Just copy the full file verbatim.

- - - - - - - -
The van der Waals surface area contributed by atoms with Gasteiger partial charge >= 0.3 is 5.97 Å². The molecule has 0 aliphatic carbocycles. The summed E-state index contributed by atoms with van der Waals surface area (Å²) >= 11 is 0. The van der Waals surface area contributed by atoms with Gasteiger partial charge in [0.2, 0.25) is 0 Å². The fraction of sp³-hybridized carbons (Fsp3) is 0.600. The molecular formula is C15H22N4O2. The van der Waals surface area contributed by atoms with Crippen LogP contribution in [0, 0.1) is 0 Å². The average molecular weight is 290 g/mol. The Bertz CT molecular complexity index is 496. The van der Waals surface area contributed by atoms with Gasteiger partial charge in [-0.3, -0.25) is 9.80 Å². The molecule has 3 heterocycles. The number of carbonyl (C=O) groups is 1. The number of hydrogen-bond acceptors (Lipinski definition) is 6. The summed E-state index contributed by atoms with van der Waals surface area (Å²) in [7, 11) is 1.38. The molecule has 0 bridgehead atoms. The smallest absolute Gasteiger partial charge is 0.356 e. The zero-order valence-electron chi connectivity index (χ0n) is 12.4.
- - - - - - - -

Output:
The van der Waals surface area contributed by atoms with Gasteiger partial charge >= 0.3 is 5.97 Å². The molecule has 0 aliphatic carbocycles. The summed E-state index contributed by atoms with van der Waals surface area (Å²) >= 11 is 0. The van der Waals surface area contributed by atoms with Gasteiger partial charge in [0.2, 0.25) is 0 Å². The fraction of sp³-hybridized carbons (Fsp3) is 0.600. The molecular formula is C15H22N4O2. The van der Waals surface area contributed by atoms with Crippen LogP contribution in [0, 0.1) is 0 Å². The average molecular weight is 290 g/mol. The Bertz CT molecular complexity index is 496. The van der Waals surface area contributed by atoms with Gasteiger partial charge in [-0.3, -0.25) is 9.80 Å². The molecule has 3 heterocycles. The number of carbonyl (C=O) groups is 1. The number of hydrogen-bond acceptors (Lipinski definition) is 6. The summed E-state index contributed by atoms with van der Waals surface area (Å²) in [7, 11) is 1.38. The molecule has 0 bridgehead atoms. The smallest absolute Gasteiger partial charge is 0.356 e. The zero-order valence-electron chi connectivity index (χ0n) is 12.4.